Called Carpenters' Hall, it's the site of the First Continental Congress. It took place in 1774, a time -- our volunteer told us -- when the delegates were looking for ways to temper their dispute with British authorities. They penned a long list of grievances, and hoped for what today we would call "a dialogue" on how to repair relations between the colonies and the 'mother country' and removed some of the causes of a rift that threatened to grow larger. Under the belief that the King was sympathetic to their position, and that the biggest problems stemmed from acts of Parliament, they sent the petition directly to him.
            But the king simply ignored their petition, and did not reply.
            Carpenters Hall, we learned, originally a meeting place for the Carpenters Guild, was also leased for other uses. Benjamin Franklin used space there to set up the first American post office, the first lending library, and first 'fire insurance' incorporation so that neighbors could help one another after a serious loss of property from fire and know that they would receive help in turn if it happened to them.
            When the Second Continental Congress convened in 1775, again in Philadelphia, they met in the larger building now called Independence Hall. Relations between the colonies and Great Britain during this time, especially in Boston, where the port was closed and the city occupied by armed soldiers. By the time the delegates finally took a vote on independence, acts of war had already taken place: the battles of Lexington and Concord, and then the bloodbath of Bunker Hill. I would have been happy to discuss these points with the two cops in the front of that hall in a civil war, but they simply wanted to make the problem (Mr. Public me) go away.
            The Carpenters Hall guide also suggested a few historical attractions to us that would be open, including the Museum of the American Revolution (which we didn't make) and the historic Christ Episcopal Church (more about that below).
            My advice is to the inquiring tourist. Always talk to the guides, volunteer or not. They know stuff. And don't bother with the uniformed, weaponized arms of the State. they don't know shit.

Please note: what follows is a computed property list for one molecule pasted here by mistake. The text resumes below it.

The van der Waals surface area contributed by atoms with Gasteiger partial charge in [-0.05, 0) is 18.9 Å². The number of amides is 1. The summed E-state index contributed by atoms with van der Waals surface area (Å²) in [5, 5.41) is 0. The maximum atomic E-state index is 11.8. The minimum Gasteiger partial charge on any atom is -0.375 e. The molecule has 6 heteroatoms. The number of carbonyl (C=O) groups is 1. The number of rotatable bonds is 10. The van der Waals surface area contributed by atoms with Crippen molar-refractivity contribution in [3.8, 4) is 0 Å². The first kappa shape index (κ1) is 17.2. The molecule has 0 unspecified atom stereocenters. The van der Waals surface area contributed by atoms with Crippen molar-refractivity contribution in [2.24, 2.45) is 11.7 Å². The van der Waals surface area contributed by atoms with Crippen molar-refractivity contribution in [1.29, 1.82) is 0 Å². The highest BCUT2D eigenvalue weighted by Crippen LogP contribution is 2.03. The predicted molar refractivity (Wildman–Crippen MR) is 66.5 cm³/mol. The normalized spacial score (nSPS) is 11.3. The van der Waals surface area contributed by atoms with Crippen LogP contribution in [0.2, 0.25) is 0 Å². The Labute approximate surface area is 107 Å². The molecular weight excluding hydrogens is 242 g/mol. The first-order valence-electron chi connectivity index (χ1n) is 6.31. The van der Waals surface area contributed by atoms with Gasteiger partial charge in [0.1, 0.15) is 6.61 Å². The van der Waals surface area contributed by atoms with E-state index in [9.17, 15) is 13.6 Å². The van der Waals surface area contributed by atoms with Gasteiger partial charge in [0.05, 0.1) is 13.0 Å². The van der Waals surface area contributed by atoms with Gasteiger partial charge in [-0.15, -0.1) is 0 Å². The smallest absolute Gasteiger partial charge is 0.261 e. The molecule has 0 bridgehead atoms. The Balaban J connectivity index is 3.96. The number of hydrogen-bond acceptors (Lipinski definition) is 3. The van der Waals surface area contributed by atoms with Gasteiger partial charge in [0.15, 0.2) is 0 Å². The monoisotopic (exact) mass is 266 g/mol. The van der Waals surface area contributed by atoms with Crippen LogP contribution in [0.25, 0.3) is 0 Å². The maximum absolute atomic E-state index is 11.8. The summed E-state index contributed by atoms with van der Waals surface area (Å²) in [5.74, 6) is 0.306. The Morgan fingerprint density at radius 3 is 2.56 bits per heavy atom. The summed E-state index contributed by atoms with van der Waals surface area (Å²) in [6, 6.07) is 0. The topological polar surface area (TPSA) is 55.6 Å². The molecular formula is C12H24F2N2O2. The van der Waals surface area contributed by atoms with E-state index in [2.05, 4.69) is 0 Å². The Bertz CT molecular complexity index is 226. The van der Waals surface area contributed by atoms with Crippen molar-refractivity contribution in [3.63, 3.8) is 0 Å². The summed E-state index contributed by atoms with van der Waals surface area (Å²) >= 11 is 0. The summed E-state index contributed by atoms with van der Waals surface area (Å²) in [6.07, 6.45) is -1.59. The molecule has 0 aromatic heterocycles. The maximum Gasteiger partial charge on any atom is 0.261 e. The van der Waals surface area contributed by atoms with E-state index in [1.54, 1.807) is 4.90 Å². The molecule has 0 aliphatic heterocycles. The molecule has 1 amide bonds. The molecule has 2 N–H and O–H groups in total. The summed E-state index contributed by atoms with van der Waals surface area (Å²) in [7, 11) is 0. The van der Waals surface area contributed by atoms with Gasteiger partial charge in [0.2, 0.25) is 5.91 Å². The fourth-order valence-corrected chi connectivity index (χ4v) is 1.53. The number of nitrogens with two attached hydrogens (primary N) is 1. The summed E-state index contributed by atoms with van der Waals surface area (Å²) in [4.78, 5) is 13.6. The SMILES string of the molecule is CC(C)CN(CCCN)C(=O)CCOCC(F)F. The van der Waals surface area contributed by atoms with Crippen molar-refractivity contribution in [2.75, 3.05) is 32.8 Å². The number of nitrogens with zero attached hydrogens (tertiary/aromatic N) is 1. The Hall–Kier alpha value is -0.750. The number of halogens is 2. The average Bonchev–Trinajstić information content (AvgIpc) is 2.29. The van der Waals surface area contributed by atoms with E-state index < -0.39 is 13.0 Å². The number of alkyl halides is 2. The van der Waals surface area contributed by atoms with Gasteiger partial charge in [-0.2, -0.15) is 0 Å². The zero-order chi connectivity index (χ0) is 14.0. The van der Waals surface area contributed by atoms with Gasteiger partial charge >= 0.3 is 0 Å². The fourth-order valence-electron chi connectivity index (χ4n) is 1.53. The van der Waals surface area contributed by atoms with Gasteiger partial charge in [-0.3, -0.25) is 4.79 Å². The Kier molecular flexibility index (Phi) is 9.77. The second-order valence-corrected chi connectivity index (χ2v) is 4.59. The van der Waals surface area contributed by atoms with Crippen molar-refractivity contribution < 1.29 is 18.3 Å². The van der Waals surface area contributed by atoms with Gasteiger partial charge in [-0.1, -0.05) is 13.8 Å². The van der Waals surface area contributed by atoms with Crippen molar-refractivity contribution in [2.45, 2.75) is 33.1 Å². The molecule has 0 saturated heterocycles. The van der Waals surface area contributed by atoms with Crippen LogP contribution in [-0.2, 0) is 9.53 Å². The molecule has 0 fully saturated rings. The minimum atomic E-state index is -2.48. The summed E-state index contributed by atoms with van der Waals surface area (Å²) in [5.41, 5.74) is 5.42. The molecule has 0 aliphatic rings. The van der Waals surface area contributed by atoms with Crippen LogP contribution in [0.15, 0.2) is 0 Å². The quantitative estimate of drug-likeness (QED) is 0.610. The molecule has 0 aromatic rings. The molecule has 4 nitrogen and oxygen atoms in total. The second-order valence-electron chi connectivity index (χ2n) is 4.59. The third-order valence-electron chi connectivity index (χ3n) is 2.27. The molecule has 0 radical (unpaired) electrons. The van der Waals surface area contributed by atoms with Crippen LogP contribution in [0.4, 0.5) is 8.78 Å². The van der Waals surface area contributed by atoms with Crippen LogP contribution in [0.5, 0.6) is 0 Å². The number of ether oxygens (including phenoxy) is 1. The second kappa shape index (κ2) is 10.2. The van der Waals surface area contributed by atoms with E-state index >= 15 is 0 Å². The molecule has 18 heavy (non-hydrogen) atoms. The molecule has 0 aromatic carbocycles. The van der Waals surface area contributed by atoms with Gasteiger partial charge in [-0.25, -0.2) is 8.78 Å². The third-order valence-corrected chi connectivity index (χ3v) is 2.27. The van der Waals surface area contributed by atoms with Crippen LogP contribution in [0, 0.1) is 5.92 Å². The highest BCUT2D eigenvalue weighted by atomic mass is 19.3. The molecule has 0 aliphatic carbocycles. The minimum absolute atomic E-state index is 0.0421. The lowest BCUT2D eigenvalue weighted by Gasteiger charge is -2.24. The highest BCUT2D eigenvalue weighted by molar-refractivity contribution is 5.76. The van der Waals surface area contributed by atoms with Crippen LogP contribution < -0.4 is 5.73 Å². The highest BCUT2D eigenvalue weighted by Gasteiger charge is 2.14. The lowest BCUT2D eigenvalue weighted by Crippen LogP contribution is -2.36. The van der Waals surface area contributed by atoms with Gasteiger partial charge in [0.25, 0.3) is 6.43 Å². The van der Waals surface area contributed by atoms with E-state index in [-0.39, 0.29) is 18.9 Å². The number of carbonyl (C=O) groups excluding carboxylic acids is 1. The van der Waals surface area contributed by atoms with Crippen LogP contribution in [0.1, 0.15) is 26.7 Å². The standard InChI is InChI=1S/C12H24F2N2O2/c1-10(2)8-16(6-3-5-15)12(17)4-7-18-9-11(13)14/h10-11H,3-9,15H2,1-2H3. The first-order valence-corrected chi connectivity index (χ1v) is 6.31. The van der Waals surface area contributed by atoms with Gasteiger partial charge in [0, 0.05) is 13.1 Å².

We three celebrants declared our own independence from our previous family custom that evening by acquiring a modestly sized Christmas tree at the little corner lot, carrying it on foot with a two-person carriage-technique back to Sonya's apartment, and inserting it into the stand. We trimmed it that evening with an interesting red and white motif consisting of stringed popcorn garlands and a box of copious and variously patterned red balls, plus and a few oddballs such as the orangey-tan "matzoh ball."
            The next day we visited the nation's oldest surviving botanical garden, Bartram's Garden, located on the banks of the Delaware River, and offering a good view of the city skyline (photo above). A famous botanist named John Bartram founded it in 1728. A National Historic Landmark, the garden is looked after by the John Bartram Association today. Which means, of course, you can get married there.
            The site includes some lovely old buildings, closed naturally for winter, some planting grounds where hardy herbs and vegetables were still growing -- the cabbage and cauliflower family plants were still green; and Sonya found a single flowering pansy-- and also a medicinal garden of healing plants, a boardwalk trail that takes you down to the riverside, and specimen trees including (according to a sign) the oldest ginkgo tree, an Asian import, in America.